There is some good news for the business world. A growing number of new businesses have sprung up to cater to this large market of single women. Single Karaoke Bars have women-only zones, restaurants market to solo diners, travel companies book tours for single women and photo studios offer photoshoots where women put on wedding dresses and pose for solo bridal pictures. There are even solo wedding ceremonies for women committing to their independence and their single, career-oriented lives.

Women no longer need husbands to ensure their economic security because if they stay single and avoid the cultural demands on wives and mothers, they can put in the hours to get ahead at work. They can also have the freedom to pursue hobbies, travel and cultivate large circles of friends. Many see this lifestyle as more rewarding than being stuck in the quicksand of the socially mandated gender role of wife and mother.

Until these domestic roles are redefined, Japan will see more and more women opting out of the domestic rat race. And the population will continue to decline along with the economy. I’m not sure how the government can mandate the kind of social change they need, but they may have to try. It should be interesting to watch how this social experiment works out.

A WOMAN’S RIGHT TO LIVE – Marilyn Armstrong

One-Liner Wednesday — Women’s Rights

I remember the awful days before legalized abortion. When women’s jobs were listed separately in the paper. When the first question you got asked on a job interview was “How fast can you type,” and the second was “Who will take care of your child if he or she is sick?”

When contraception was nearly impossible and a lot of it hadn’t even been invented, so no matter how hard you tried, you could end up pregnant anyway. We fought a lonely battle to retain control over our own bodies.

We won. I was sure we won, didn’t we?

Roe V. Wade put an end to getting abortions in a back room somewhere. Right?

pro-choice-advert

I remember backroom abortions performed with chlorine bleach, coat hangers, and turkey basters. When sepsis or perforation of your uterus was not an unusual price to pay to end a pregnancy and as likely as not ended in death for both the fetus and you. When young women, unable to obtain an abortion threw themselves off bridges rather than have an unwanted baby, or tried to abort themselves, with terminal results for mother and child.

Despite conservative backlash and brainwashing on this issue, and despite the current frenzy in Washington DC, having an abortion was not and is not a sign one is irresponsible or anti-life. It’s a choice to have a good life when the alternative is at its best, bleak. These frenzy has been going on for my entire life. I’m 72 and women have been fighting this battle since before I was born.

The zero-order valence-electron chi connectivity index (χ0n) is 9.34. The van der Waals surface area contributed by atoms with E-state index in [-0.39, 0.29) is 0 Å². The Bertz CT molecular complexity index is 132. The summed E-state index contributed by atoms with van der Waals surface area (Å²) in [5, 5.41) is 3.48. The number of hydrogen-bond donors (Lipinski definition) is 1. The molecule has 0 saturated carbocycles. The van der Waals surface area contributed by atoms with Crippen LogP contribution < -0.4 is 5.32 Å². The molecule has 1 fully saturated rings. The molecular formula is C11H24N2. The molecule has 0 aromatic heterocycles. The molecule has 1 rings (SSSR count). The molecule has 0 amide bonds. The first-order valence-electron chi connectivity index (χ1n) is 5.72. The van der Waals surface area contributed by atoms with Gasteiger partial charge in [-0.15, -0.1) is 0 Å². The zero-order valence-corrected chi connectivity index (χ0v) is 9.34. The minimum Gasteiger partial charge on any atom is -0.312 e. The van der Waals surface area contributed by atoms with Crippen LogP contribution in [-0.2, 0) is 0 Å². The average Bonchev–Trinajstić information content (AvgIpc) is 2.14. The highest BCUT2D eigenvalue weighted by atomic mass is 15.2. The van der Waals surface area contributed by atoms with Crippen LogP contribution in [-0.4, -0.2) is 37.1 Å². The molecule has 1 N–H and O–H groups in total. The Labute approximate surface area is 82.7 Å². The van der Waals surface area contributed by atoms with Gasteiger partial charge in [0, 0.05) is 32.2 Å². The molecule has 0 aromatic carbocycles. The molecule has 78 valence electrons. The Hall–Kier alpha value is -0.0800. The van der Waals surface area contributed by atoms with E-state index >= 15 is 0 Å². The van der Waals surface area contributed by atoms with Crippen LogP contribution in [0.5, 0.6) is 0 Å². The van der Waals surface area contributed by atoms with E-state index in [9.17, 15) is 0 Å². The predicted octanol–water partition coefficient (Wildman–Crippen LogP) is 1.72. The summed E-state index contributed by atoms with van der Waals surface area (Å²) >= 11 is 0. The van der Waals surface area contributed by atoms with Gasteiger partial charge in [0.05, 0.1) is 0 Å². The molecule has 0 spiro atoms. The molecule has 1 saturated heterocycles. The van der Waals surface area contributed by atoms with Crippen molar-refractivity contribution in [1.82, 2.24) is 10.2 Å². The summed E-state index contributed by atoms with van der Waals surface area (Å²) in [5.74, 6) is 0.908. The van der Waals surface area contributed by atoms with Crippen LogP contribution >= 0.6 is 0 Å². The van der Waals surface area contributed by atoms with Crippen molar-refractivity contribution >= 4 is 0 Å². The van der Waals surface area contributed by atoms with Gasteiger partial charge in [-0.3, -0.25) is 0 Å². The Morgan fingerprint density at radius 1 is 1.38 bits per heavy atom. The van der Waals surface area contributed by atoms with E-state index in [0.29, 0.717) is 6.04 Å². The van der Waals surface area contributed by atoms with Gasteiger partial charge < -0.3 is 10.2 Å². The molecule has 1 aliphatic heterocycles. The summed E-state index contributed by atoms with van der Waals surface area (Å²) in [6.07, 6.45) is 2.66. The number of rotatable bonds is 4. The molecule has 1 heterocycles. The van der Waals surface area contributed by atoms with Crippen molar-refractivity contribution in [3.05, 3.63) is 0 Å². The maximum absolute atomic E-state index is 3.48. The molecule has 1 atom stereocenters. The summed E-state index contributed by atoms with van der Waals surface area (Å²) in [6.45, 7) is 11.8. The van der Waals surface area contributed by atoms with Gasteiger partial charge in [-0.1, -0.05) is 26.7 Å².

suffragettes

Women have abortions for all kinds of reasons, including a desire to be more than a mother.

Physical health. The welfare of living children. The basic need to survive. A career that leaves no time to properly care for a child. The lack of a career that makes it possible to bear and raise children in a life that is not squalor.

Meanwhile, these so-called men are trying to stop a woman’s access to abortion are simultaneously determined to keep women from getting effective birth control, a weird set of beliefs that no matter how hard I try to make sense of it, doesn’t make any sense. And the worst part of the “pro-life” movement is that these same people care nothing about what kind of life this not-yet-a-person will lead following birth. They only care about being born, not about living. Squalor is fine, abortion or even birth control is not.


This is not “pro-life.” On every level, it is “anti-woman.”

This has little to do with preserving life. It’s about power. Isn’t it always?

Getting women back to their position of subjugation so old white men can own the world. They already control most of its assets, so let’s finally get those pesky women back where they belong.

It has always been about that.

So many women my age went through an abortion. Were we happy about it? No, but we weighed our options, then did what we felt was our best (only) choice.


The most significant gains in personal freedom women
have won are at risk. If we don’t speak up, speak out,
and stand together, we will lose it all.

I never imagined that I would have to fight this battle AGAIN. I remember my friends looking for someone to perform an abortion, terrified of the consequences, but even more terrified of what their lives would become should they be required to go full term with pregnancy.

I am many years past child-bearing. This is about women. All women. Whether or not we are fully equal in this world, this nation — and have the right to decide what happens or is done to our bodies.

If there is a right to life involved, how about the right of women to have a good life, to bear the number of children we want from none to many.


No one wants an abortion, but sometimes, you need one.

No woman should be forced to bear children.

This is a position I have held since I was very young and before I’d ever had sex. If you don’t own a uterus (and never did), you have no right to be part of this conversation. As a person who will never carry or bear a child– or even be responsible for those you had a part in creating, what right have you to speak on the matter? Old, childless men who want to force women to be baby machines are particularly loathsome.